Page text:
Food waste can be used in anaerobic digestors to generate gas or electricity, alleviating demand for non-renewable sources of energy to power and heat homes and businesses, while also diverting waste away from landfill. Here we explore how much food is wasted in the UK and globally, and how it can be used for energy.
The scale of the food waste problem
Globally, food waste is a big problem. According to the Food and Agriculture Organisation (FAO), 1.6 billion tonnes of food is wasted each year on our planet. The carbon footprint associated with this is equal to 3.3 billion tonnes of CO2 being released into the atmosphere every year. The FAO estimates that most food waste ends up in landfill, where the methane emitted represents one of the largest sources of greenhouse gas (GHG) emissions from the entire waste sector.
In the UK, the food waste problem is very similar to the global situation. In their most recent estimate, the Waste and Resources Action Programme (WRAP) stated that 9.5 million tonnes of food is wasted annually in the UK. However, the trends are starting to move in the right direction, as highlighted in our manifesto progress report, with a 7% reduction in food waste per person reported from 2015 to 2018.
It is also encouraging that from 2023 all household food waste in England will be collected separately. This means it can be directed away from landfill to be used or processed more appropriately, enabling a transition towards a more circular economy.
Processing food waste using anaerobic digestion
Once collected from the household or business, there are various ways in which food waste may be processed, all of which are preferable to burying it in landfill where it will gradually emit methane directly into the atmosphere.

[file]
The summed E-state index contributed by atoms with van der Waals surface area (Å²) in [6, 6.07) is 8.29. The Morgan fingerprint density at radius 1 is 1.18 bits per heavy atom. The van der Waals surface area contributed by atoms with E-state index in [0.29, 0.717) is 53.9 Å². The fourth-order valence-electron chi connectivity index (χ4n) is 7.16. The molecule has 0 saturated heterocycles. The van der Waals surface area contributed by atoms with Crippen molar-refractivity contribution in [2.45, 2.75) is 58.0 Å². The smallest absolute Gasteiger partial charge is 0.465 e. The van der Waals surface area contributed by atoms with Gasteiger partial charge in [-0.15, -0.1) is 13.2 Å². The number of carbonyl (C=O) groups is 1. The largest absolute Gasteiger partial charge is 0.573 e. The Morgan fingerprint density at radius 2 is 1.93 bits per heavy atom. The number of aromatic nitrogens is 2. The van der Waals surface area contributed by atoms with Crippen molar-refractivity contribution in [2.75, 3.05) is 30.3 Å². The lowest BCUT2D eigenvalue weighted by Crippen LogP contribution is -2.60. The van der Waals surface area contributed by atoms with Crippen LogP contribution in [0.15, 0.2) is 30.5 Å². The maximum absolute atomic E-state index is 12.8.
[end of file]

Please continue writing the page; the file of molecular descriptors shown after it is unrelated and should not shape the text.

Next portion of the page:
Anaerobic digestion (AD) is a method by which food waste can be broken down to release biogas. This can be upgraded to produce biomethane, which is then injected into the grid to heat homes. Alternatively, biogas may be used to power a combined heat and power (CHP) engine, generating electricity and heat, which may be used to heat local buildings or greenhouses.
For more information on the AD process, see our blog post on how it all works.
AD can use various types of material, called feedstock, to produce biogas. Many digestors are powered by waste produced in agricultural processes, such as manure, slurry or surplus straw. However, food waste is also a very useful feedstock, and has the added benefit that it diverts the waste away from landfill to produce energy.
Types of food waste
Not all food waste is the same. WRAP identified that 70% of food that is wasted could have been consumed, while 30% is inedible. Some food is wasted before it leaves the farm, such as fresh produce that fails to meet retailer specifications for size, shape or colour. Of the food which is wasted after it has left the farm, 70% is classed as household food waste, with the remainder split between the retail, manufacturing, hospitality and food service industries.
Any type of food waste can be used in AD. The type of waste chosen as a feedstock depends on the specific waste challenges in an area. For example, an AD plant on a farm growing root vegetables could use the produce which does not meet retailer requirements. Meanwhile an AD plant near to an urban area where household food waste is collected separately, could offer the local council a solution for processing the food waste collected.
Privilege Finance has funded a variety of projects using different types of food waste. For example, Wardley Biogas in the north east has contracts with a multitude of local businesses which send their food waste to be digested, including Newcastle Football Club.
The route to decarbonisation
Using food waste to generate energy using the AD process can help reduce carbon emissions associated with the most difficult to decarbonise sectors, such as heating, transport and agriculture. The ‘Biomethane – a pathway to 2030’ report, which was launched by ADBA earlier this year, shows how the right policy environment will enable AD to make a real contribution towards the decarbonisation of the UK economy.
Ensuring unavoidable food waste is used in AD will help create a more circular economy, reduce the volume of waste ending up in landfill, while generating renewable energy.